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Canadian luger slams anti Olympic feeling

Lauscher asks Whistler residents to have open mind and look to legacy of Games

An Olympic-bound luger is speaking out against a perceived undercurrent of negative feeling toward the 2010 Games in Whistler.

Regan Lauscher used her blog to tell people about some recent experiences she's had in Whistler since coming here to train.

"I'm not talking about the majority of people," she said after training for the fastest sliding track in the word on Blackcomb Mountain Tuesday.

"And people are absolutely allowed to have their opinions and be anti-Olympic or not. But we didn't choose to disrupt the community of Whistler. In fact, we were excited because we thought our (Canadian) communities are going to be the first people to get behind us."

In her blog she states that she is less afraid of the resort's black bears than she is of wearing her team colours or letting people know she is from Alberta.

"We were dumbfounded by the lecture we got at Meadow Park Sports Centre for being too aggressive with the gym equipment and bringing too many people into the facility," she wrote.

Lauscher said she and her team members recognize that the Olympics will bring change to the way the community operates for a few weeks but the long-term legacy is worth it.

She points to Calgary's 1988 Winter Olympics as an example.

"Coming from Calgary we have personally experienced the benefits of the 1988 Olympics and been given the opportunities that we have been given from it," said Lauscher.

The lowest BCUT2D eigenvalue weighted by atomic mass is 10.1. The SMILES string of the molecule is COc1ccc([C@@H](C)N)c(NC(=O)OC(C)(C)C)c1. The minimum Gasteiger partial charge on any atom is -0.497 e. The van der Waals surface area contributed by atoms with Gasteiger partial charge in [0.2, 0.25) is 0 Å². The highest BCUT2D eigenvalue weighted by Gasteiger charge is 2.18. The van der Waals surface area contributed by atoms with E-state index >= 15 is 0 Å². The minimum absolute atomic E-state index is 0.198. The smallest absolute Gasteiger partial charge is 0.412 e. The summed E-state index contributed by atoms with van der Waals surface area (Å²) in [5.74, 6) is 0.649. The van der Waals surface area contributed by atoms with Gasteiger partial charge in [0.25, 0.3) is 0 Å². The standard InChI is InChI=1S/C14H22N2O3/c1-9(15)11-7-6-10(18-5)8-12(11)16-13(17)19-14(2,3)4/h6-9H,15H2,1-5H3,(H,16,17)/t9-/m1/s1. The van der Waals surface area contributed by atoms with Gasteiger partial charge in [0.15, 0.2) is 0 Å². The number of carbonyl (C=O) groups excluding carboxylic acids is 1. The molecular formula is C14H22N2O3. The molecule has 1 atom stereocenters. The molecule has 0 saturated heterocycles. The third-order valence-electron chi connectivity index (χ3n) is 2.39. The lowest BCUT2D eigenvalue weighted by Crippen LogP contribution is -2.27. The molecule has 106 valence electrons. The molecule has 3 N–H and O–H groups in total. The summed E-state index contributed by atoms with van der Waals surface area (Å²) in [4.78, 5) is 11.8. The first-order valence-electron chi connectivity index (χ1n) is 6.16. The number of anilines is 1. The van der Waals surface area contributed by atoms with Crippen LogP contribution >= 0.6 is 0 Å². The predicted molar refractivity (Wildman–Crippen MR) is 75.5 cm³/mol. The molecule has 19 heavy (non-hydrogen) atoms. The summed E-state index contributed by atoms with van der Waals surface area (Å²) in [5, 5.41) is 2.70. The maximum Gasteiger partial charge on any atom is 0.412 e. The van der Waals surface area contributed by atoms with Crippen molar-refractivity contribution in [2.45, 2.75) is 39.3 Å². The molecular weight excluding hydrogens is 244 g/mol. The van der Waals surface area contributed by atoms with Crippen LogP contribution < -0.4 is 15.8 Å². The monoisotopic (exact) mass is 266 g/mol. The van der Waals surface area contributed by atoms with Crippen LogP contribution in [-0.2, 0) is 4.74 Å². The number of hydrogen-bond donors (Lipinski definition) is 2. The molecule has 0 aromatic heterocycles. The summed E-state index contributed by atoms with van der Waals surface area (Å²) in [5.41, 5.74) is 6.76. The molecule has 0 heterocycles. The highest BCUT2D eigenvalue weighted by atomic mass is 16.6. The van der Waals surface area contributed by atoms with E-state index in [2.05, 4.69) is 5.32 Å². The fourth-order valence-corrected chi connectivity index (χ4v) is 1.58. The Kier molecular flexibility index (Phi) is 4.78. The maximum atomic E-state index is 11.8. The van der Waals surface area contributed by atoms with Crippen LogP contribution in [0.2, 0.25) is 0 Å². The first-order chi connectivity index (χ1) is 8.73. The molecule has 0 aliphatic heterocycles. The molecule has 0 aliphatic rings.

"And it extends beyond sport. It is something that we feel that we can share with everybody, whether you are a sports fan or not.

"Our hope is for people to really embrace it. It is a journey that we would hope that everybody would want to be part of.

"My suit doesn't say Regan Lauscher. It has a maple leaf of Canada on it."

Whistler Mayor Ken Melamed said he would be looking into what happened at the Meadow Parks Sports Centre.

"I will be looking into the situation and what is happening at the sport centre and making sure that we are providing support," he said.

Melamed admitted that it is a concern for Whistler to have these types of negative comments in the media. But, he said, he wants athletes to know that Whistler is behind them.

"That is the reality, that there are people who are opposed (to the Olympics) and that is their right and we recognize that," he said.

"I just say to the athletes, go forward... knowing you have the full support of the rest of us and we are doing everything we can to make sure you are fully supported so you can do your best during the Games."

Said Whistler resident Brian Buchholz: "I am shocked and disappointed.

"Any frustrations that I see as a member of the community are directed to the (International Olympic Committee) or (the Vancouver 2010 Organizing Committee) or the (Resort Municipality of Whistler). But I have not seen anybody whisper a frustration or a transfer of that frustration to athletes.

"I certainly don't support it. I love the Olympics."